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Delivering Justice: W.W. Law and the Fight…
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Delivering Justice: W.W. Law and the Fight for Civil Rights

by Jim Haskins

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The book begins to explain how Westley's mother works for a white family, which leads him to only seeing her once a week. The book explains how at a mall, the whites would be served first and would be rudely spoken to. The topic of segregation was discussed. Westley began voter school so he could pass the hard test that blacks had to take in order to vote. The book explains how Westley was a part of the staged "sit-in" in North Carolina. Wesley was a part of the NAACP group and was involved with protesting and picket lines. The ending of the book explains the Westley Wallace Law. This is a book on civil rights that any age could understand or comprehend. This is developmentally appropriate I find for all grade levels. The word choice and sentence structure seems to target lower grade levels. This would be a good book to read to students for Martin Luther King Day or when civil rights is being discussed as a topic in class. It is just another example of a person to learn about on the civil rights topic that can be used in Social Studies classrooms. ( )
  cdargis | Jan 15, 2013 |
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Amazon.com Product Description (ISBN 0763625922, Hardcover)

A respected biographer teams up with an acclaimed artist to tell the story of the mail carrier who orchestrated the Great Savannah Boycott — and was instrumental in bringing equality to his community.

"Grow up and be somebody," Westley Wallace Law's grandmother encouraged him as a young boy living in poverty in segregated Savannah, Georgia. Determined to make a difference in his community, W.W. Law assisted blacks in registering to vote, joined the NAACP and trained protestors in the use of nonviolent civil disobedience, and, in 1961, led the Great Savannah Boycott. In that famous protest, blacks refused to shop in downtown Savannah. When city leaders finally agreed to declare all of its citizens equal, Savannah became the first city in the south to end racial discrimination.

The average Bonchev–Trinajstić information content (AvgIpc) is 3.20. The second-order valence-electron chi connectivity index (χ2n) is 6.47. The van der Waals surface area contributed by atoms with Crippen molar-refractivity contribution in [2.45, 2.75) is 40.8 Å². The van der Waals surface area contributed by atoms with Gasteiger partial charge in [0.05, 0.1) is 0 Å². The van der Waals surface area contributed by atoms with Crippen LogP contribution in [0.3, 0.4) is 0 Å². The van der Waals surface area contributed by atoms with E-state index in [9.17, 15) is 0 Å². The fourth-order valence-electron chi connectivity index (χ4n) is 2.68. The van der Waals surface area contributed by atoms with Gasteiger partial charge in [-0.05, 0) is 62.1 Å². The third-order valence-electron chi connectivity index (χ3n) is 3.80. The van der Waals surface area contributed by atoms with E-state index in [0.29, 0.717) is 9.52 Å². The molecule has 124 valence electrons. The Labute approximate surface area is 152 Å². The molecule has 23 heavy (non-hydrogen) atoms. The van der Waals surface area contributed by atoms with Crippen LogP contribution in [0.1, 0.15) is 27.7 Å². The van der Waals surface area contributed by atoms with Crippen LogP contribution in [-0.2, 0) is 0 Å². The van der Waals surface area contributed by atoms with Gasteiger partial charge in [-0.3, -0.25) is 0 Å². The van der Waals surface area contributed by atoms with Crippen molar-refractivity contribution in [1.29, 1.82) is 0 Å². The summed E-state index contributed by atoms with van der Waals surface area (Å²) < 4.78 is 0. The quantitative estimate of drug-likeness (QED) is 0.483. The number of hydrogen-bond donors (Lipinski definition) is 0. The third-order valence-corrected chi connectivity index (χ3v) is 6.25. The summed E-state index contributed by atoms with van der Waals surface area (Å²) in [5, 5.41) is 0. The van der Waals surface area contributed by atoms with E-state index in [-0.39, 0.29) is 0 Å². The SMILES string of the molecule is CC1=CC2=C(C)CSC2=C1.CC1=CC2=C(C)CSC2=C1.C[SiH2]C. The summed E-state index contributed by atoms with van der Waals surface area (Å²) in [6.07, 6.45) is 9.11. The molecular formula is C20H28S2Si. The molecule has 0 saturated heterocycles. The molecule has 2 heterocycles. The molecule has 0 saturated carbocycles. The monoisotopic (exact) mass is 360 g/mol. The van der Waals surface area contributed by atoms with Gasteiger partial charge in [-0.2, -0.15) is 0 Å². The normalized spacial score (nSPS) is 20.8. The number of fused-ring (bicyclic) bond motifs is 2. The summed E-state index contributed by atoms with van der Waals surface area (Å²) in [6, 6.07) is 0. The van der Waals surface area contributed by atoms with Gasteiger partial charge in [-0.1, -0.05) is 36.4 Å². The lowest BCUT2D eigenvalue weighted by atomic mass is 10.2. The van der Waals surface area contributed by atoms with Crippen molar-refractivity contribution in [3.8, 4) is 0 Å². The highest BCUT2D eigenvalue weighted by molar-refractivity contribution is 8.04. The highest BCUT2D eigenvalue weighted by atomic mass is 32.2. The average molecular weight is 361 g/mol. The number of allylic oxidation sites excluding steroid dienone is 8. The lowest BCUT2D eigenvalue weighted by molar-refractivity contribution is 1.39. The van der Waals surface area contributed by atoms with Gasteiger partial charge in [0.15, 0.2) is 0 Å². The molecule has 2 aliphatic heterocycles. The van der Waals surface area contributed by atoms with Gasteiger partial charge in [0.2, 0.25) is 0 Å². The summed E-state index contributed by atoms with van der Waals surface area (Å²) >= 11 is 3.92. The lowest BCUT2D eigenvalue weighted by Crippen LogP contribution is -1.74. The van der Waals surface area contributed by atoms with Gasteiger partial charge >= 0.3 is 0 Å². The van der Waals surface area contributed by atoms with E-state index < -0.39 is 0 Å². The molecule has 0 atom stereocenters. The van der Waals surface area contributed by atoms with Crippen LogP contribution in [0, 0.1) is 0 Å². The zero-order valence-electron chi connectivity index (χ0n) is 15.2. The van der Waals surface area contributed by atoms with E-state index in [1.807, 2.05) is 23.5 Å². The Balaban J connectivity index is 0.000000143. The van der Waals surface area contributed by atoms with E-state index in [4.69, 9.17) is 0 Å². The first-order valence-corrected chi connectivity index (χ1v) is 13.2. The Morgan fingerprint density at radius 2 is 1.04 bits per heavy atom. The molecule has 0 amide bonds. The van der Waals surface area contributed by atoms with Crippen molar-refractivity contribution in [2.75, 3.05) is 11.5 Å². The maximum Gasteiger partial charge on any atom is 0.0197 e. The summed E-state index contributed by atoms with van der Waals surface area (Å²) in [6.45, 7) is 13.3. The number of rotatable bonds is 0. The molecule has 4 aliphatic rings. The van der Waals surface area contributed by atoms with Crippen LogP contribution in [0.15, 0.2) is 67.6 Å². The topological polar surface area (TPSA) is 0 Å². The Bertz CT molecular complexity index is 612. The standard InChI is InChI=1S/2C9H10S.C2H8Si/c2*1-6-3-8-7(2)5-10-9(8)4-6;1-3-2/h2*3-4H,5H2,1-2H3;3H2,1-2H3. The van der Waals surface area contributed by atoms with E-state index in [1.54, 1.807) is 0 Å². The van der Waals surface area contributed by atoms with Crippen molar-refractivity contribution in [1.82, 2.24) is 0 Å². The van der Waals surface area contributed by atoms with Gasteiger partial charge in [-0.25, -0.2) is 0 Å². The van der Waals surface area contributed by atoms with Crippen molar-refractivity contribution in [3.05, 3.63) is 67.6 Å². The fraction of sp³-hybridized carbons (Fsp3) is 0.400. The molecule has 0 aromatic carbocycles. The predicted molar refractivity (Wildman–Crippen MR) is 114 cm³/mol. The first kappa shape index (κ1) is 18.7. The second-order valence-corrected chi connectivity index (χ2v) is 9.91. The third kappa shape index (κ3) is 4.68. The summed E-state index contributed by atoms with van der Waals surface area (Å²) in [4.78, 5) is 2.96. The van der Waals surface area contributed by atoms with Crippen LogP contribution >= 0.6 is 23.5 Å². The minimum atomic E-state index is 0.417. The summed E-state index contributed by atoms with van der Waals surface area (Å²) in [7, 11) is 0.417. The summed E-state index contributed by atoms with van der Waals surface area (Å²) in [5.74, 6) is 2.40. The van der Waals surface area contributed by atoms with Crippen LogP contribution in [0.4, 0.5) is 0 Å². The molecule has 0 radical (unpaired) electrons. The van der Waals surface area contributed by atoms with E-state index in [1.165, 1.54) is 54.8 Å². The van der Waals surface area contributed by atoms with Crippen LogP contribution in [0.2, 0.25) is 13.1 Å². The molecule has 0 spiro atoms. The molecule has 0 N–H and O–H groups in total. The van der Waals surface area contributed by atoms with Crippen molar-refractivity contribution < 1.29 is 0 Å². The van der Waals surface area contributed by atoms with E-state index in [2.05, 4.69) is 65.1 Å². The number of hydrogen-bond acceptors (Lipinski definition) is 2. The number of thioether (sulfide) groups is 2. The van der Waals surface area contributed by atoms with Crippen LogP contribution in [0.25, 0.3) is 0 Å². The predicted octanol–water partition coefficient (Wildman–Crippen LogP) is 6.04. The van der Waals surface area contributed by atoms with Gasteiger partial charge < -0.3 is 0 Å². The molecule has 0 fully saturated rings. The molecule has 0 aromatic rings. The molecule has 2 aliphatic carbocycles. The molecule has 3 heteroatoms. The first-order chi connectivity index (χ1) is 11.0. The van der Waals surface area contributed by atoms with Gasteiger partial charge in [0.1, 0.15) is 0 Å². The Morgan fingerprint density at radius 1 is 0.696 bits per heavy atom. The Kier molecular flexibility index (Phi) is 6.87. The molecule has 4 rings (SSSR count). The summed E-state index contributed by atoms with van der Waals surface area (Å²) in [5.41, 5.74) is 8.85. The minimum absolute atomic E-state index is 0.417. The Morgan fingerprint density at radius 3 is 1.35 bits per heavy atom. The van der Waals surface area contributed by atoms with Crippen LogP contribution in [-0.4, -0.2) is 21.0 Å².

A lifelong mail carrier for the U.S. Postal Service, W.W. Law saw fostering communication between blacks and whites as a fundamental part of his job. As this affecting, strikingly illustrated biography makes clear, this "unsung hero" delivered far more than the mail to the citizens of the city he loved.

(retrieved from Amazon Mon, 30 Sep 2013 13:28:18 -0400)

Presents the life of W.W. Law, an NAACP activist, whose efforts to register black voters, and lead a successful business boycott resulted in Savannah, Georgia being the first city in the south to end racial discrimination.

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Candlewick Press

Two editions of this book were published by Candlewick Press.

Editions: 0763625922, 0763638803

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